US returns sovereignty to Iraqis

TRANSFER OF POWER: The secretive, low-key ceremony took many in Iraq by surprise and was apparently aimed at preventing a spectacular guerrilla attack tomorrow


Tue, Jun 29, 2004 - Page 1

The US handed sovereignty to an interim Iraqi government two days earlier than expected yesterday, aiming to forestall guerrilla attacks with a secretive ceremony formally ending 14 months of occupation.

Iraq's outgoing US governor Paul Bremer handed a letter to Iraq leaders sealing the formal transfer of powers before immediately flying out of the country.

The low-key ceremony was over before it was announced and came as a surprise to ordinary Iraqis. Its hurried and furtive nature appeared to reflect fears that guerrillas could stage a spectacular attack on the scheduled date of June 30.

At a second ceremony in the afternoon -- this time broadcast live on Iraqi television -- the government was sworn in and Prime Minister Iyad Allawi urged all Iraqis to stand together against foreign militants wreaking havoc in the country.

"I call on our people to stand united to expel the foreign terrorists who are killing our children and destroying our country," Allawi said, in comments broadcast around the world.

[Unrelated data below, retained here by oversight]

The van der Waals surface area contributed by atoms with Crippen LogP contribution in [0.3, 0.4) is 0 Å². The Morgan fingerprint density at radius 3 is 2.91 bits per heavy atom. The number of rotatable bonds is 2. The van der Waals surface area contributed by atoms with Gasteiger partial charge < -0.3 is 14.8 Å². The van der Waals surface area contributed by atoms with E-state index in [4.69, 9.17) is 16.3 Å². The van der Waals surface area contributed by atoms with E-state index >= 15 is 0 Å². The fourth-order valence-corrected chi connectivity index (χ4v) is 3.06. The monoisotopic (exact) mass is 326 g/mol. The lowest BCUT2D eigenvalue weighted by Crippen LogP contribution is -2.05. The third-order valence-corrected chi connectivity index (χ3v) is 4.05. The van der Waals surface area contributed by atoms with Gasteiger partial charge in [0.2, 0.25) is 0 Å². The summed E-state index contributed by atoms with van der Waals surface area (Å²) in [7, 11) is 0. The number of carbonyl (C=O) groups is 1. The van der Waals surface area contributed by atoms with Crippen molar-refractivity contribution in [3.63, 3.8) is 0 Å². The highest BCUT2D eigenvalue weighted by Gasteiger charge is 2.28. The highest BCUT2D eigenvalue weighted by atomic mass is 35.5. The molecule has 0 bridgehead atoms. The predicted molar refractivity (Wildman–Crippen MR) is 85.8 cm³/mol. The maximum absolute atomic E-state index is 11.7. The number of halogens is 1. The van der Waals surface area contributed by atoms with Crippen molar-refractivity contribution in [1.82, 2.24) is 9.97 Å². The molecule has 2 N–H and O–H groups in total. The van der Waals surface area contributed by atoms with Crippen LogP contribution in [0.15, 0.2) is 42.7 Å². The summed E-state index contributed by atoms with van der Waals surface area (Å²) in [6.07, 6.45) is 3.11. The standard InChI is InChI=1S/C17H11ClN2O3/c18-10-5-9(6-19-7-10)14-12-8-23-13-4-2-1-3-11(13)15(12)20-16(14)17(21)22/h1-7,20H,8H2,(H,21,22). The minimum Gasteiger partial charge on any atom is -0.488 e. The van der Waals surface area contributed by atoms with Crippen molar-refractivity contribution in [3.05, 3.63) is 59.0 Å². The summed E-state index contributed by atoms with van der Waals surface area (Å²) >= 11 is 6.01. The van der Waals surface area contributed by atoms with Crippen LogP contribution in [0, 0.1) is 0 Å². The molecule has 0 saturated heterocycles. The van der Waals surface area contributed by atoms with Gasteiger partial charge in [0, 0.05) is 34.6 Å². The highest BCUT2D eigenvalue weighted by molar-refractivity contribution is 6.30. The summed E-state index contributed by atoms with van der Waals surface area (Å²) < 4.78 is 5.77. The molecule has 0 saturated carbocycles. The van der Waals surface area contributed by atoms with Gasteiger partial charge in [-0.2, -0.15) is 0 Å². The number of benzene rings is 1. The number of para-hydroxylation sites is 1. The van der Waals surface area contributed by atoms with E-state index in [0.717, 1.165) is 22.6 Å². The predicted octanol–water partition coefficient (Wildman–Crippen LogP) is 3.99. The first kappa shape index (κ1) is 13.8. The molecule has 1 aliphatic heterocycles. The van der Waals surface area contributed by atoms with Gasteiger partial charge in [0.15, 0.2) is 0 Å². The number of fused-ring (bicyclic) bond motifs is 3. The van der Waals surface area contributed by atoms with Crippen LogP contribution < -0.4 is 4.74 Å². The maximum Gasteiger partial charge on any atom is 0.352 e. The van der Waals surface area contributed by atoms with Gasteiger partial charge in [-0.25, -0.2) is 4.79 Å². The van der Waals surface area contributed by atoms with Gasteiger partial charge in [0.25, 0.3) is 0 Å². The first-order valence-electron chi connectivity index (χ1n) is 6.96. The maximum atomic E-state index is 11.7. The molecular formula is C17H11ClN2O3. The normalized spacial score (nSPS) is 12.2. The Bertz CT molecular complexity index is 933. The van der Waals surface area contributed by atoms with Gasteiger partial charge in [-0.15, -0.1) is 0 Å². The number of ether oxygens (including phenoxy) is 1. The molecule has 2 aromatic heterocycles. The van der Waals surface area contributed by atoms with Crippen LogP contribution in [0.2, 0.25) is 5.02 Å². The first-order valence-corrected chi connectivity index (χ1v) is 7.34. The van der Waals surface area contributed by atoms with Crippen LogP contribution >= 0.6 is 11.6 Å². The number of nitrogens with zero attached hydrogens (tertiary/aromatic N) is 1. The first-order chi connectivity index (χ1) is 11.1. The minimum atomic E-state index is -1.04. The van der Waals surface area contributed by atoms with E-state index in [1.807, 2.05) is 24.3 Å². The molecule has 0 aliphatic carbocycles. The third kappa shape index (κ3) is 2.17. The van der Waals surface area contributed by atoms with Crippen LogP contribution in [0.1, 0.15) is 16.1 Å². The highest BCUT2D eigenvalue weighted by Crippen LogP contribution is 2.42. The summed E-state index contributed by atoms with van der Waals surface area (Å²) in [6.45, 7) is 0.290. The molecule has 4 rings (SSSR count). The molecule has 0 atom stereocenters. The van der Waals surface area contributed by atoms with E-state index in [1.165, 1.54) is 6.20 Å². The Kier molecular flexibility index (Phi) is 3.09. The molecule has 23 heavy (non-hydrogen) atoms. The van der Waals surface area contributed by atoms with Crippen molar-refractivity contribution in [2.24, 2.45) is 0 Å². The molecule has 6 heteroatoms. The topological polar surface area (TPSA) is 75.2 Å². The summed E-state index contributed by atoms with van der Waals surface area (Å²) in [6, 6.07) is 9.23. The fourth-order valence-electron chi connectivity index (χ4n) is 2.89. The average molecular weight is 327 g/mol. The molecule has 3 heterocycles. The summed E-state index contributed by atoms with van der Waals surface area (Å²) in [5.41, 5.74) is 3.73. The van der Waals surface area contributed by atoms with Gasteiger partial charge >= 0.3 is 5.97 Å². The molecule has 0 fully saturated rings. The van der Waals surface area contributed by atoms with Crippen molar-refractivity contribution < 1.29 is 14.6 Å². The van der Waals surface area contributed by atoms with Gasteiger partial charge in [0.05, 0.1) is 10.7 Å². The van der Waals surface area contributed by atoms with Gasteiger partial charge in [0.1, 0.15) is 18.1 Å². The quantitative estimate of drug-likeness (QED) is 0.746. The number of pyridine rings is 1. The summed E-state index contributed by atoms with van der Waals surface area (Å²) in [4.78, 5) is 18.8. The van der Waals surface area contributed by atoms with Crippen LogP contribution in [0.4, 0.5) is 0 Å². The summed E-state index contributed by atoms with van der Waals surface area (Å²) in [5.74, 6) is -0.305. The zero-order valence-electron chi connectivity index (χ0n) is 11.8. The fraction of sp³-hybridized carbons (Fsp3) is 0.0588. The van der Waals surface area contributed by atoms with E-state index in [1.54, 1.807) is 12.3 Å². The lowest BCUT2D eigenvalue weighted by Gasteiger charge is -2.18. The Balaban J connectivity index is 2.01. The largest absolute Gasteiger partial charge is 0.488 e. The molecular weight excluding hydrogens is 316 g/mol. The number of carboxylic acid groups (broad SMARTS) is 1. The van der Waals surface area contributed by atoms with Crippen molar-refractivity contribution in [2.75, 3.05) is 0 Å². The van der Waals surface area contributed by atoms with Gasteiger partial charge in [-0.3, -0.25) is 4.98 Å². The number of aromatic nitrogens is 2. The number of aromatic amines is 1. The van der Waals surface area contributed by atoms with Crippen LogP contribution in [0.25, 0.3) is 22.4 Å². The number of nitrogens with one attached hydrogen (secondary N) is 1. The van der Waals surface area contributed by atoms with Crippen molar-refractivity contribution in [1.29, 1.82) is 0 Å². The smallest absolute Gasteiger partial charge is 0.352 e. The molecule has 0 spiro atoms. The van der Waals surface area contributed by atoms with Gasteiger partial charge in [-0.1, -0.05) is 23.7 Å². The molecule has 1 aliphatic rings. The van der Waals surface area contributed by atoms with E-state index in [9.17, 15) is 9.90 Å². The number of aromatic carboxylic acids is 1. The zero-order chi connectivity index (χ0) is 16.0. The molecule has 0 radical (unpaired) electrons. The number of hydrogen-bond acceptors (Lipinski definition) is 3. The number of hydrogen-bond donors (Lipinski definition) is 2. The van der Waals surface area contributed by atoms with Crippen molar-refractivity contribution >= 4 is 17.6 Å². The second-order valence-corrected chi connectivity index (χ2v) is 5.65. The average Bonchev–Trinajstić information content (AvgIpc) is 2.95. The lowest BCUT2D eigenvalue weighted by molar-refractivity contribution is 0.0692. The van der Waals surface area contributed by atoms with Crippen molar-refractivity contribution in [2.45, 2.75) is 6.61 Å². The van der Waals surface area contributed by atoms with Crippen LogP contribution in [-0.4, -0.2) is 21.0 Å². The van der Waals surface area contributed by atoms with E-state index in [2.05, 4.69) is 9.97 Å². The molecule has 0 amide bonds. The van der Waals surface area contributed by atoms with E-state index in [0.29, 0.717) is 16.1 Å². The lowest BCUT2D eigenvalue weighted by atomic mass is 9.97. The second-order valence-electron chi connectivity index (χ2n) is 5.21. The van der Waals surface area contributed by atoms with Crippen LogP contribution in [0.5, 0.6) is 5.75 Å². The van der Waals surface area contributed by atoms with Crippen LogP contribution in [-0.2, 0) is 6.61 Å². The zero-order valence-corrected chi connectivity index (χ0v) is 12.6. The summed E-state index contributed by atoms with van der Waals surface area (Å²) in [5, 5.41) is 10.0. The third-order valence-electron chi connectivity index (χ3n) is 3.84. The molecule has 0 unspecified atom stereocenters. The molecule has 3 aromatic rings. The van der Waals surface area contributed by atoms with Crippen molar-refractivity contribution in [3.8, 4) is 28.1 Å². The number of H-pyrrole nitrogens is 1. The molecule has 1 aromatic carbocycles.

At the earlier ceremony, which formally transferred sovereignty at 10:26am, President Ghazi Yawar hailed "a historic day, a happy day, a day that all Iraqis have been looking forward to".

US and British officials say the handover is a key step on the path to democracy in Iraq, but one of the government's first actions as a sovereign power is expected to be the imposition of emergency laws, including curfews, to crack down on guerrillas.

US officials attending a NATO summit in Istanbul admitted that thwarting a surge in attacks believed planned for tomorrow's formal handover date was a factor in the decision to advance it to yesterday, which they said Allawi had requested.

"We have said all along that we believed that the terrorists on the ground were going to do everything they can to literally and figuratively blow up the handover of sovereignty," one official said.

Such an attack could have damaged attempts by US President George W. Bush to be seen to be starting to disengage from Iraq, where hundreds of US soldiers have died since last year's invasion.

Although Allawi's government will have "full sovereignty", according to a UN Security Council resolution, there are important constraints on its powers.

It is barred from making long-term policy decisions and will not have control over more than 160,000 foreign troops who will remain in Iraq.

The government has the right to ask them to leave, but has made clear it has no intention of doing so.

Allawi said after the handover that he was committed to holding elections in January as scheduled.

As part of the handover, former president Saddam Hussein will soon go before an Iraqi judge to be charged and transferred to Iraqi legal custody, but will still be physically held by US-led forces, a military official said.

In other developments, a roadside bomb killed a British soldier in the southern city of Basra and wounded two others yesterday morning.

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